Remembering Mom on Mother’s Day
The world’s attempts to create a gender-neutral phraseology of parenting will never replace the truth of Ephesians 6:2-3: “‘Honor your father and mother,’ which is the first commandment with a promise, ‘so that it may be well with you and you may live long on the earth’” (MEV).
As we approach Mother’s Day this Sunday, this scriptural truth is worth recalling. We honor our mothers—and fathers—because God said to do so.
As any parent knows, the task is fraught with dangers and frustrations. Not to mention the feeling that no amount of parental training or premarital counseling can prepare you for the unpredictable temper tantrums, childish thinking, and rebellious acts wrapped up in the heart of the young.
The parent who survives the challenge with sanity intact and their children somewhat well-adjusted to life deserves … well, honor.
While much of my childhood has passed into fuzzy memories, one episode I clearly remember is that cold wintry morning when I was about seven or eight. As soon as I awakened, I knew that the dreaded flu bug had struck during the night.
Hoping to reach the bathroom on time, I held my hand over my mouth and dashed into the hallway. Right before I could push open the bathroom door, off went Mount Vesuvius.
After some strange yellowish goo dripped down the walls, I stumbled to the commode and finished the job. Then I slunk back toward my bedroom and fell into bed.
Shortly after I laid my head on the pillow and thought that death would feel better than this, I heard my mother in the hallway. I assumed she had a washcloth in hand since I could hear swiping motions on the wall.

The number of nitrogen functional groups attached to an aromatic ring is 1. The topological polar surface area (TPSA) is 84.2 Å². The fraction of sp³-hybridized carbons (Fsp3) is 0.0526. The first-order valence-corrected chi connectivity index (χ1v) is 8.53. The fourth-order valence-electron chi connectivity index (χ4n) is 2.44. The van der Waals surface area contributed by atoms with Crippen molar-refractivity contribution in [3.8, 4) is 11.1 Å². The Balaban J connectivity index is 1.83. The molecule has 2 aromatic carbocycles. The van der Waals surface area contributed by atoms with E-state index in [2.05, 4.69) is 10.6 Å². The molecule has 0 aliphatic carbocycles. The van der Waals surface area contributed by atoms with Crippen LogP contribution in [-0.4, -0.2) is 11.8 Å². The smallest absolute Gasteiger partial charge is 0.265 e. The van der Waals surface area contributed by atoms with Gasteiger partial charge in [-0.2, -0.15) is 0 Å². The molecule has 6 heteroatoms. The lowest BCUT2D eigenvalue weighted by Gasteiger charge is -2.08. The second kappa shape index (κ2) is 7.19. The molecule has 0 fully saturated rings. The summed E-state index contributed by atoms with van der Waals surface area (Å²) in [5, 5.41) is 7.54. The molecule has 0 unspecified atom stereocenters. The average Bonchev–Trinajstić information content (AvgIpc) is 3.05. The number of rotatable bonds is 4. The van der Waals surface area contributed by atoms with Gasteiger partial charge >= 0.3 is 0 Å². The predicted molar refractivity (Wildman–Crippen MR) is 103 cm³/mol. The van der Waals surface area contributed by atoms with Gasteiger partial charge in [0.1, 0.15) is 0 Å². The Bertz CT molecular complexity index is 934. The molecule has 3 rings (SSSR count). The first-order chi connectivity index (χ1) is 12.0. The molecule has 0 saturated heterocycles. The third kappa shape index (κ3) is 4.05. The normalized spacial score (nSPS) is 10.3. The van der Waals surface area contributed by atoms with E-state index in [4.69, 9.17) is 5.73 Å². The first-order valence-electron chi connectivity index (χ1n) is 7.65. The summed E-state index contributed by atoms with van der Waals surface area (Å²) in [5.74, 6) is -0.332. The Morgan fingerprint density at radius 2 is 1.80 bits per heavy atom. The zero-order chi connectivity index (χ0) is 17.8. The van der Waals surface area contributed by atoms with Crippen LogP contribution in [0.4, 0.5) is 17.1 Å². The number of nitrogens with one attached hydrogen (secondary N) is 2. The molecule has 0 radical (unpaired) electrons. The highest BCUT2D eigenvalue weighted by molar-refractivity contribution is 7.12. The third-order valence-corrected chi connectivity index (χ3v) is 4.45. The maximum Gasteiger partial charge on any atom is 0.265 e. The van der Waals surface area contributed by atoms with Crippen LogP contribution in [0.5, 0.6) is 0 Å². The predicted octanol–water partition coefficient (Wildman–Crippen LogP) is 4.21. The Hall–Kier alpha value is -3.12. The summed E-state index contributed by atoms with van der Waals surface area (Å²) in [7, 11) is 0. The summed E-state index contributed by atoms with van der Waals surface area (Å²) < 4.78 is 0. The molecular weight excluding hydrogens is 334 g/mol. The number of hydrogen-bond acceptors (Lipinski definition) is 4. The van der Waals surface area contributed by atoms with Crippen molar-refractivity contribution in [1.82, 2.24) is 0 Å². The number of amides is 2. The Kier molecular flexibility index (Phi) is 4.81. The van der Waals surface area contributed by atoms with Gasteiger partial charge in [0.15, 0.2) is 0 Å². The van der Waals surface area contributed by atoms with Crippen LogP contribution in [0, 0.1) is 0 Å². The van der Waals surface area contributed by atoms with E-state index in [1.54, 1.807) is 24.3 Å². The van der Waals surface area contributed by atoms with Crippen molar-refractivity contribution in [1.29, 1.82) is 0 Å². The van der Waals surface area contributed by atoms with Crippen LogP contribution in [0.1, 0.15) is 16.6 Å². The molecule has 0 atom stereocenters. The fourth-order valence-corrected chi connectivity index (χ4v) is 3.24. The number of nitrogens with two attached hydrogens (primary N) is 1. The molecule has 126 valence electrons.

Then I heard her stifling back choking sounds. She was getting sick cleaning up my sick. In that moment, I appreciated her sacrifice, even though I never did the honorable thing by thanking her for it.
Mothers are like that, taking on thankless jobs, cleaning up their children’s messes, and tearing to shreds anyone who would dare lay a finger on her cubs. You might think I mean kids, but cubs more accurately describes a Mama Bear defending her offspring.
It has been more than 35 years since Mom passed into eternity. I still remember how devastated I felt when I learned that she had died before our plane touched down in Chicago.
We had planned to pick up my aunt and drive to the hospital where Mom spent her last week of life. Instead, we headed to the funeral home.
While my paternal grandmother had died four years earlier, this was the first loss I felt so keenly. Not because we got along. Friends who knew me could relate many stories of how Mom and I mixed like gasoline and water.
Yet, when she died I lost my #1 advocate. Eight years later a book I coauthored was released by a national publisher, the first time that had ever happened. It sold nearly 5,000 copies its first six months before fizzling into the never-never land where most books die.
I’ve often thought if Mom had lived, the sales would have been doubled, if for no other reason than her driving around and demanding family and friends buy a copy. Or two or three.
Only after she was gone did I appreciate what I had lost. Which is why I always tell a friend whose mother is still alive to thank her for doing what no one else would have: loved them the way she did. Remember your mother this mother’s day.